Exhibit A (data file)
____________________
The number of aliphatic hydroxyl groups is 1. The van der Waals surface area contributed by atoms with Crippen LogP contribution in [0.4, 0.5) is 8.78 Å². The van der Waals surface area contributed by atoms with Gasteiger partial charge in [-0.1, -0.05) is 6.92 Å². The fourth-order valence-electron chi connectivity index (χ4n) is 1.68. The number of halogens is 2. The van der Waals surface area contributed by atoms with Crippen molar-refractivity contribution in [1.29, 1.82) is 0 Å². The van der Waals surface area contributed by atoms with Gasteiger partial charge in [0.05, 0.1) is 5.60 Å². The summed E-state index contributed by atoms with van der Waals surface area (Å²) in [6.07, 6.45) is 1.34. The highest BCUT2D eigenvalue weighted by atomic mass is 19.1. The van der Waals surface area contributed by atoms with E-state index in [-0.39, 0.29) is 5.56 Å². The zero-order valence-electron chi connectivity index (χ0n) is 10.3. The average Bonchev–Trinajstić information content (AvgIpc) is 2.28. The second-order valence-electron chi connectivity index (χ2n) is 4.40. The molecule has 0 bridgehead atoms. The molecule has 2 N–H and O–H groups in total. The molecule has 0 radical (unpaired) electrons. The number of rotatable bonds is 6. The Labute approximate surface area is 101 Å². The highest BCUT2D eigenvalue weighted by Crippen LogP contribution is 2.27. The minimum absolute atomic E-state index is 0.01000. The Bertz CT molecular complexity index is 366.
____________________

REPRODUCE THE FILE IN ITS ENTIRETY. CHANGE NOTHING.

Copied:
The number of aliphatic hydroxyl groups is 1. The van der Waals surface area contributed by atoms with Crippen LogP contribution in [0.4, 0.5) is 8.78 Å². The van der Waals surface area contributed by atoms with Gasteiger partial charge in [-0.1, -0.05) is 6.92 Å². The fourth-order valence-electron chi connectivity index (χ4n) is 1.68. The number of halogens is 2. The van der Waals surface area contributed by atoms with Crippen molar-refractivity contribution in [1.29, 1.82) is 0 Å². The van der Waals surface area contributed by atoms with Gasteiger partial charge in [0.05, 0.1) is 5.60 Å². The summed E-state index contributed by atoms with van der Waals surface area (Å²) in [6.07, 6.45) is 1.34. The highest BCUT2D eigenvalue weighted by atomic mass is 19.1. The van der Waals surface area contributed by atoms with E-state index in [-0.39, 0.29) is 5.56 Å². The zero-order valence-electron chi connectivity index (χ0n) is 10.3. The average Bonchev–Trinajstić information content (AvgIpc) is 2.28. The second-order valence-electron chi connectivity index (χ2n) is 4.40. The molecule has 0 bridgehead atoms. The molecule has 2 N–H and O–H groups in total. The molecule has 0 radical (unpaired) electrons. The number of rotatable bonds is 6. The Labute approximate surface area is 101 Å². The highest BCUT2D eigenvalue weighted by Crippen LogP contribution is 2.27. The minimum absolute atomic E-state index is 0.01000. The Bertz CT molecular complexity index is 366.